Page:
(Scheidler) Internal carbon tax, especially on construction projects is a hot topic right because there are just some projects where the bass pro forma is different to have the sustainability component to it.

You know it's a very punitive measure, and it's a way to get a strategy that's not aligned through an organization across the hurdle, and if it needs to go that way, so be it. It's a very non-value-added task if the strategic alignment at the top of an organization is to do the right thing and look at the portfolio approach. Internal carbon tax does cause a bunch of the accounting and paper money to move around; it doesn't actually change the impact of the business.

And so, once you get over that perception that says we no longer need to have a paper presentation and you start getting the strategy alignment and wrap everything around the portfolio for social determinants of health, community benefit like Eric talked about, the alignment long term prospects, and then the total cost of ownership of the building and not just the actual construction costs… now you're adding value added conversations.

(Thompson) Not something that most organizations needed—another layer of internal measurement, but perhaps useful to get things started. We should be a principle-based org, not rules-based. Staff responsible for improvement; same thing with this. (Though Silicon Valley, big pharma, in Europe, etc. doing the internal carbon tax) Could be used as strategic jump-start approach.) No bad tools, it’s how people use it.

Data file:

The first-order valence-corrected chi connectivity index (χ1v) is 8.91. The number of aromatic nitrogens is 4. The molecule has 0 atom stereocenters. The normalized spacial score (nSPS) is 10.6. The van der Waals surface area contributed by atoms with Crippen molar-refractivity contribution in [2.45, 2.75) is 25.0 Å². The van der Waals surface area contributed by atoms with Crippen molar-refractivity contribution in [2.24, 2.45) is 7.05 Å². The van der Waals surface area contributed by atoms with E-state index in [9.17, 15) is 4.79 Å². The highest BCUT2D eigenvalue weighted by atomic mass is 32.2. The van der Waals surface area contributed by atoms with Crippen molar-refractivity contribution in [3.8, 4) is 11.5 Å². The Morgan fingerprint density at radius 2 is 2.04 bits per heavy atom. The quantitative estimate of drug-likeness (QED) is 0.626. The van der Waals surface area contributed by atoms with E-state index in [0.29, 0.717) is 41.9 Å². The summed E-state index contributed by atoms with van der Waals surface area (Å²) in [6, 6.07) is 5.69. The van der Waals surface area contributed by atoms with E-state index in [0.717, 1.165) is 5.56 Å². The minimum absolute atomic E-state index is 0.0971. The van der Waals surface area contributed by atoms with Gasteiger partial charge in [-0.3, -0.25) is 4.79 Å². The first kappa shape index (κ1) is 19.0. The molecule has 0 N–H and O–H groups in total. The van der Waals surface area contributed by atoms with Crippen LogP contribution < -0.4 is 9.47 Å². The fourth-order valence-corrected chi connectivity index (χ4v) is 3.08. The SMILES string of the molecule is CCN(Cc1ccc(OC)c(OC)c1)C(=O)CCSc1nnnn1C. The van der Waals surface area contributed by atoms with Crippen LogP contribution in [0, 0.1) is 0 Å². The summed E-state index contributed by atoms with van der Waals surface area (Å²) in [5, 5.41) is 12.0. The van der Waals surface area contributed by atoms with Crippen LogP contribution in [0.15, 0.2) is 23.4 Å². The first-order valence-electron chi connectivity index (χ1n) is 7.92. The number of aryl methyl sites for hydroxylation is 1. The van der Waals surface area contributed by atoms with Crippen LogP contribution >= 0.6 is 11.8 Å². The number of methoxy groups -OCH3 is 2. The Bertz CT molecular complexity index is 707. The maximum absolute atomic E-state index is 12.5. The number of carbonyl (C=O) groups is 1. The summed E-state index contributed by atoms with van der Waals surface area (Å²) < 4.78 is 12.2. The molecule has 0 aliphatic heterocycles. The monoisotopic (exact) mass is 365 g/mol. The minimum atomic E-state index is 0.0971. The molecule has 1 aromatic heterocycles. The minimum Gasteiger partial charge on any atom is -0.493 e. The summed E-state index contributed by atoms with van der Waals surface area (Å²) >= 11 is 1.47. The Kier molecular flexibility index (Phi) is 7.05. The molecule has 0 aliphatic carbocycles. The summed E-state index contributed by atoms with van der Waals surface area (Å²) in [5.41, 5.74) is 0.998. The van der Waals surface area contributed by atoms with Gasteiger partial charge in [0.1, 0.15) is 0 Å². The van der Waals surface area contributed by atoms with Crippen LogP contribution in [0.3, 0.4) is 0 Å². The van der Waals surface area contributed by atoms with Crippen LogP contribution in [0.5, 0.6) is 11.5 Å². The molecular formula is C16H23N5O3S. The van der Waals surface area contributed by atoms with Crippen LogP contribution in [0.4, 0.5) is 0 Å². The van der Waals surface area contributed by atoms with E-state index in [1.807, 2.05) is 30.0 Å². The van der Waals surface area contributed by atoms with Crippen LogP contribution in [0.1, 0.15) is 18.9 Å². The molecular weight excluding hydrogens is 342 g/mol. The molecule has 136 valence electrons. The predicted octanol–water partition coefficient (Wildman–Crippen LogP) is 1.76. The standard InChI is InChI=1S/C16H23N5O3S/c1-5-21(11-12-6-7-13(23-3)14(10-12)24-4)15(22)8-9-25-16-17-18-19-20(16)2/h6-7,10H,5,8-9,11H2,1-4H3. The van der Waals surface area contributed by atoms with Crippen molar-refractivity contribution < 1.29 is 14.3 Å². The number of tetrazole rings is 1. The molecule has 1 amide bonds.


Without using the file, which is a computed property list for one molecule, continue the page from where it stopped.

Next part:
What are the risks of NOT addressing the carbon emissions now?

(Scheidler) Every day you delay, don’t address it, every construction project you do in the meantime may need to be revisited. A cost associated with waiting. If this is truly a social determinant of health and we're moving more to risk-based population contracts, then, this is actually a cost saving tool and helping the execution of those risk-based contracts and population health, rather than a fee for service model.

(Thompson) Issues are gaining more and more strength in society as a whole and more accountability is being called upon. Data now shows what impact healthcare is having now. Stack up as multiple risks, see what resonates and run with that. 

(Berzon) When a project comes forward, no shortage of people that will point out the risk of doing something. What ifs… legislation, technology, tariffs, etc. We are very inarticulate in describing the risk of not doing anything. 

What would you tell someone who has no idea where to start or what to do? 

(Thompson) It's not 1940, it's 2021. We all have allies within the organization who are passionate about it and will help understand where the power is who makes decisions, and as a group, where can we start small, make gains, broaden our tent to expand the circle that this is important work consistent with the mission and compatible that includes financing and other. 

(Berzon) Most important element is passion, organization in the future will be judged on how they responded to this. It's now a business imperative. Develop relationships with financial person. 

(Scheidler) Most unlikely supporters are the people you would talk to the least. Green teams in the facilities. Getting masses behind the participation bills, who knows the data and has access to it to build small cases. Get the group together and develop the ideas.